Additional evidence for the differential regulation of DNA repair proteins of interest during S phase has been provided by Shiomi et al,31 who demonstrated an S phase–specific function for RAD18 in DNA single-strand break repair. This function of RAD18 was independent of PCNA monoubiquitylation and polymerase switching, indicating distinct roles for RAD18 during S phase and after replication fork stalling. Our present data show that FANCD2 and FANCI are not monoubiquitylated or loaded onto chromatin in asynchronous cells lacking RAD18 (Figure 2A-C and Figure 4A), and that this deficiency is not the result of a defect in the monoubiquitylation of PCNA (Figure 2E). Because data have shown both differential modification of FA proteins and differential functions for RAD18, we therefore suggest that the RAD18-dependent modification of FANCD2 and FANCI and their subsequent chromatin localization is an S phase–specific event. This hypothesis can further be supported by the recent report that the E3 ubiquitin ligase complex CRL4Cdt2 monoubiquitylates PCNA in nondamaged proliferating cells.32 Similar to our results seen with FANCD2 and FANCI in RAD18-deficient cells, cells depleted of components of this complex display delayed kinetics of PCNA monoubiquitylation after DNA damage.
Song et al33 demonstrate that FANCD2 interacts with exogenously expressed RAD18 after treatment with the genotoxin benzo[a]pyrene dihydrodiol epoxide (BPDE). RAD18 also regulates ubiquitylation and chromatin loading of FANCD2 after treatment with BPDE; however, in contrast to our results, they suggested that the mechanism is TLS dependent and requires the ubiquitylation of PCNA. We have shown that PCNA modification is not required for the ubiquitylation and chromatin loading of FANCD2 during S phase in 3 ways. First, cells expressing a ubiquitylation-resistant form of PCNA show similar levels of FANCD2 ubiquitylation as cells expressing wild-type PCNA. Second, expression of the RAD18 SAP domain deletion mutant in RAD18-knockout cells supports chromatin loading of FANCD2 at levels similar to cells expressing wild-type and endogenous RAD18. Third, depletion of PCNA by siRNA in HeLa cells does not affect levels of monoubiquitylation of FANCD2. This discrepancy could be the result of the difference in genotoxic agents used in these studies, because BPDE and UV form bulky DNA adducts, whereas MMC and CDDP induce DNA ICLs. In addition, our study examines the effect on FANCD2 and FANCI ubiquitylation and chromatin loading over several time points, so this discrepancy may also be a matter of kinetics.
Geng et al24 recently reported that RAD18 regulates FANCD2 monoubiquitylation and FANCL chromatin loading in a manner dependent on PCNA monoubiquitylation. We show that, in contrast to these reports, several members of the FA core complex, including FANCL, are efficiently loaded onto chromatin in RAD18-deficient cells (Figure 4A-B). Our data therefore argue for a role of RAD18 in the regulation of monoubiquitylation and chromatin loading of FANCD2 and FANCI in a FANCL–independent manner.
RAD18 is best known for its function as an E3 ubiquitin ligase, but it has been shown that FANCL performs the monoubiquitylation reaction for FANCD2 and FANCI. RAD18/RAD6 could not efficiently ubiquitylate FANCD2 and FANCI in vitro (Williams et al, unpublished data). However, this does not preclude the possibility that RAD18 is responsible for modifying members of the core complex or other proteins important in the FA pathway (Figure 7), or that these modifications may be necessary for the monoubiquitylation of FANCD2 and FANCI solely during S phase. Alternatively, RAD18 could exert its effect through USP1, the de-ubiquitylating enzyme for FANCD2 and FANCI.34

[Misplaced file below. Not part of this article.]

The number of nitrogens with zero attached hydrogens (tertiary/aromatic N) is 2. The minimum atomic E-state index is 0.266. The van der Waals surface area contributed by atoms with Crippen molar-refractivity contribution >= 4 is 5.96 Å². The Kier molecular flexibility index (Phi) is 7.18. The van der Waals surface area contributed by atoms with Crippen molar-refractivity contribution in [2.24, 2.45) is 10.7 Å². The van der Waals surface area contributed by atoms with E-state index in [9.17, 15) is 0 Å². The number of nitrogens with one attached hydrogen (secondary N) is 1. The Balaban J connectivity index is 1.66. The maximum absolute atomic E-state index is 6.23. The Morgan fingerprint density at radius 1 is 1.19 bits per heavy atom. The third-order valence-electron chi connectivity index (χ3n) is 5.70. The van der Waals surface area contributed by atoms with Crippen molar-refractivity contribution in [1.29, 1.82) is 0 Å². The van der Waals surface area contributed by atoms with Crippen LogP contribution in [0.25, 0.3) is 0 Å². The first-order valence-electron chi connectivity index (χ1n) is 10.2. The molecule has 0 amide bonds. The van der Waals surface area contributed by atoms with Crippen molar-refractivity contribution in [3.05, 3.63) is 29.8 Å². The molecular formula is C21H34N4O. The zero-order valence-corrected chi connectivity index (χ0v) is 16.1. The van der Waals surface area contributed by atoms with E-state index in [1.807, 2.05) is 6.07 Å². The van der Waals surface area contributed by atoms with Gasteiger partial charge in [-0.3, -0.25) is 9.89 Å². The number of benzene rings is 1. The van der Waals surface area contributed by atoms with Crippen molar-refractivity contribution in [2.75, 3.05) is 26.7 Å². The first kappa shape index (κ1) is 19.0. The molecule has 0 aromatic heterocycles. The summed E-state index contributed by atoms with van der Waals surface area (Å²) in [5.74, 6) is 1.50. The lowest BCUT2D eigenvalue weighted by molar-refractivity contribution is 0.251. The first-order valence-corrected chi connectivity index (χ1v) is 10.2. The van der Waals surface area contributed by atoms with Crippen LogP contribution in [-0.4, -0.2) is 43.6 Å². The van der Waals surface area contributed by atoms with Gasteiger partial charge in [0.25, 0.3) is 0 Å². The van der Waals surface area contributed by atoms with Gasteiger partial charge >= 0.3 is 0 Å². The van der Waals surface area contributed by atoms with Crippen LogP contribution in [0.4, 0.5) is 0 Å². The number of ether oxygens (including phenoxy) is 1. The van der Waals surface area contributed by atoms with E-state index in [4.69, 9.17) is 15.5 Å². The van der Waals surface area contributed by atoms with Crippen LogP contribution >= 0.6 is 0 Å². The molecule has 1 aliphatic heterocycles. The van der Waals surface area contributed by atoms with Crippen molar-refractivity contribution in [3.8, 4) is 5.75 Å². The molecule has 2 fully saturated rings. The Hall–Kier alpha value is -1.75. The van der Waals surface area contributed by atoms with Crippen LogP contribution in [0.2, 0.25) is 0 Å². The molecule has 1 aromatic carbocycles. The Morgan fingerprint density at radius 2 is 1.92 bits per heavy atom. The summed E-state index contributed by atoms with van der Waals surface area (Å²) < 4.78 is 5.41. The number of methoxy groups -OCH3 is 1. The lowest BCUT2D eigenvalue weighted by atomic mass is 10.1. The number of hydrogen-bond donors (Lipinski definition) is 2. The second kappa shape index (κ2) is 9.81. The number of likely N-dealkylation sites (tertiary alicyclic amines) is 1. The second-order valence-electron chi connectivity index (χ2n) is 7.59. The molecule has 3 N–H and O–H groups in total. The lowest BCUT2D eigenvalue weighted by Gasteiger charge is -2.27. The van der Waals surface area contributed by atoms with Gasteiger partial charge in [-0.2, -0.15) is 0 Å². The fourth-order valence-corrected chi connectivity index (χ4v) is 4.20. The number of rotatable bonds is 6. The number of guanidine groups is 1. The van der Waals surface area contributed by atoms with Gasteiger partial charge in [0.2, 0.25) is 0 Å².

Other recent reports have shown that RAD18 can function in the coordination of early events involved in homologous recombination.20 Huang et al demonstrated that RAD18 is recruited to sites of DNA damage and then serves as an adaptor for recruitment of other DNA repair proteins. This function is independent of its role as an E3 ubiquitin ligase. Similarly, it is also possible that RAD18 is responsible for the recruitment of FANCD2 and FANCI to sites of DNA damage mediated solely through the binding of RAD18 and FANCD2. However, we demonstrate that the ubiquitylation activity of RAD18 is necessary for chromatin loading of FANCD2 in untreated cells, suggesting that RAD18 modifies proteins upstream of FANCD2 and FANCI monoubiquitylation.
Huang et al demonstrated that RAD18 functions as the adaptor for the recruitment of RAD51C. These data are particularly interesting in light of the fact that RAD51C was recently identified to be mutated in an FA-like disorder.35 Cells deficient in RAD51C display increased sensitivity and radial formation in response to treatment with ICL agents. Our data show that mutation of both the ZNF and C28F domains of RAD18 leads to hypersensitivity to MMC, suggesting a model in which RAD18 plays multiple roles in ICL repair. First, RAD18 plays a role in the regulation of FANCD2 and FANCI that is dependent on its E3 ubiquitin ligase activity. Second, because the ZNF domain of RAD18 is required for recruitment of RAD51C to chromatin, RAD18 performs a separate function in downstream ICL repair. Because deletion of the SAP domain results in resistance to MMC, it is unclear what role RAD18-mediated PCNA modification may play in ICL repair. Regardless, the data presented here identify a novel role for RAD18 in the FA pathway that is important for the monoubiquitylation and proper cellular localization of FANCD2 and FANCI during S phase.
The publication costs of this article were defrayed in part by page charge payment. Therefore, and solely to indicate this fact, this article is hereby marked “advertisement” in accordance with 18 USC section 1734.
We thank J. Chen for HCT116 RAD18−/− cells and RAD18 deletion/point mutants and A. Lehmann for MRC-5 PCNA K164R cells.
This work was supported by National Institutes of Health grant R01 HL063776 to G.M.K, ES015252 to P.S., and ES09558/12917 to C.V.
National Institutes of Health
Contribution: S.A.W., P.S., C.V., and G.M.K. conceived and designed experiments; S.A.W. and S.L. performed research; S.L., P.S., and C.V. contributed vital new reagents; and S.A.W. and G.M.K. analyzed data and wrote the paper.
Conflict-of-interest disclosure: The authors declare no competing financial interests.
Correspondence: Gary M. Kupfer, Department of Pediatrics, Division of Pediatric Hematology-Oncology, Yale University School of Medicine, 333 Cedar St, LMP 2073, New Haven, CT 06520; e-mail: Gary.Kupfer@yale.edu.